Houston’s recovery from Hurricane Harvey is well underway, but Mayor Sylvester Turner’s plan to temporarily increase the city’s tax rate is one part of the recovery that will do more harm than good.
Reports show that over three years Harris County taxpayers have seen appraisals increase by 32 percent, while the average homeowner saw a 6 percent increase this year alone. Appraisal increases push tax bills higher, and coupling that with a tax rate increase is a double hit to Houstonians who currently find themselves in unfavorable conditions.
Turner’s original tax proposal was to increase the tax rate by 8.9 percent, but after FEMA funds were announced last week, he said his proposed increase will be cut by more than half. Technically it is a temporary increase as the city will once again be bound by the property tax cap next year, (barring another disaster) but more on that later.
The mayor has been selling this increase as negligible, saying it will only cost the average homeowner around $50 and he wouldn’t ask more than what is reasonable.
Here’s the thing, government can’t objectively determine what a “reasonable” tax increase on Houston taxpayers is, especially those who have lost all or part of the homes they owned or whose apartments were destroyed, leaving them looking for new ones.
Houston officials have long had a tendency to be tone deaf to taxpayer protections. During a public meeting under the previous administration, (where the cap was regularly under attack) former City Controller Ron Green said, “Giving $53 million back that may sound like we’re living within our means, but giving people the equivalent of a happy meal back does nothing for the overall good of the city.”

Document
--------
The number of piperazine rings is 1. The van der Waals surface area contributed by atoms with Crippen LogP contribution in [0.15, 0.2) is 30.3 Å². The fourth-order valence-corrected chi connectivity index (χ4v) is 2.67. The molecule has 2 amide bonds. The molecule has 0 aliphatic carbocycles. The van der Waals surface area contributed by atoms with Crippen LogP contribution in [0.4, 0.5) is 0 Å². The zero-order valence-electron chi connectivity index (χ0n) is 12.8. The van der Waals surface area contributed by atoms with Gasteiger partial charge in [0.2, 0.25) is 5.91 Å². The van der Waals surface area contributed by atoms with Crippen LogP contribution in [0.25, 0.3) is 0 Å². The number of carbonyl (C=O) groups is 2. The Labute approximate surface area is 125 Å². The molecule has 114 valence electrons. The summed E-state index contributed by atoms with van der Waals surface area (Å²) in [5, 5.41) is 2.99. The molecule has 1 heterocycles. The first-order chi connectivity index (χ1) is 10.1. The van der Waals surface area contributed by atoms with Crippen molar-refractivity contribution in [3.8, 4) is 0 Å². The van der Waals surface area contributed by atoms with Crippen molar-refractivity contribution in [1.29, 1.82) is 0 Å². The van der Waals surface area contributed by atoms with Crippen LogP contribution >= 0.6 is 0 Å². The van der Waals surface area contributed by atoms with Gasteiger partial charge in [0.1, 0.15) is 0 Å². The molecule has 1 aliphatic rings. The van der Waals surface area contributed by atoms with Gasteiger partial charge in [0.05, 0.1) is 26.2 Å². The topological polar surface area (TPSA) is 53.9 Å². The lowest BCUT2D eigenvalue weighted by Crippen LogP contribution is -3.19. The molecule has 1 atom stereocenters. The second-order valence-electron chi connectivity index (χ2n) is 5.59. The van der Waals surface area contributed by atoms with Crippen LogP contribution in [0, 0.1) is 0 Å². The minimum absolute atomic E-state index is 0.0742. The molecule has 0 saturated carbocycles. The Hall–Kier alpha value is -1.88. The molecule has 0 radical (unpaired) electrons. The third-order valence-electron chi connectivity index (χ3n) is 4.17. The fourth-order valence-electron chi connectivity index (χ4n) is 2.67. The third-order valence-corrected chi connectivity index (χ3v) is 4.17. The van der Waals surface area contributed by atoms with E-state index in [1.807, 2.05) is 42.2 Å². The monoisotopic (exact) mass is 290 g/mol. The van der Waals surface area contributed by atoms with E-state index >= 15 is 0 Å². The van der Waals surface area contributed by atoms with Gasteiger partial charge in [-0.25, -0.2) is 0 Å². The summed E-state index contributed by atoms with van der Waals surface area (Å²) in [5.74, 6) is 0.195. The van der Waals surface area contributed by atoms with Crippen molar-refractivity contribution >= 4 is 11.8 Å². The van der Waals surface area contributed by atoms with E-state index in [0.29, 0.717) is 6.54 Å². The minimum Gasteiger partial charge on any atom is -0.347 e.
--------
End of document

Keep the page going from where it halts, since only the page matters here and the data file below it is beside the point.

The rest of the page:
While it may be hard for politicians to understand, for many Houstonians living on a budget, “no more than a happy meal” can mean a huge difference.
The property tax cap that Turner is seeking to bust isn’t only about how much of their earnings each Houstonian saves, that’s an added benefit. The cap restricts government’s unfettered access to taxpayer dollars, forcing it to operate within its means, plan and prepare for the worst, and look for areas to reduce spending rather than increase revenues.
As far as the increase being temporary (told you we’d get back to that), buying into that would require one to blatantly ignore the rhetoric from the mayor, his allies, and many others who have long said that they seek to remove the property tax cap.
There are plenty of reasons to believe that the mayor’s administration will come back to voters next year, when $1.5 billion in bonds aren’t on the ballot, and ask for a permanent repeal (or at least modification) of the property tax cap, using this temporary suspension as an example of “success.” Turner has said that if pension obligation bonds were not on the ballot this year, he would have placed the property tax cap up for repeal.
Make no mistake, he will come back for it eventually.
In the near future, home prices and rental rates are very likely to increase regardless of the tax increase. Following Katrina, New Orleans’ housing supply dropped significantly and with thousands of properties damaged by Harvey it wouldn’t be farfetched to anticipate the same in Houston.
“The experience of New Orleans gives some insight into what may lie ahead for Houston. In the 10 years after Hurricane Katrina, average home prices rose to $339,743 in 2015 from $228,620 in the first half of 2005 – an increase of 48 percent,” read a report from Reuters.
One realtor who spoke with Reuters said that days after Harvey she saw homes that remained dry increase in price by nearly 20%. Similarly, after Hurricane Allison in 2001 rental rates increased by about 6 percent, and after Ike in 2008 rates increased about 5.7 percent.
With thousands of displaced residents looking for homes, a limited supply of housing, and inflated costs as a result, throwing a tax rate increase on top of that is adding insult to injury.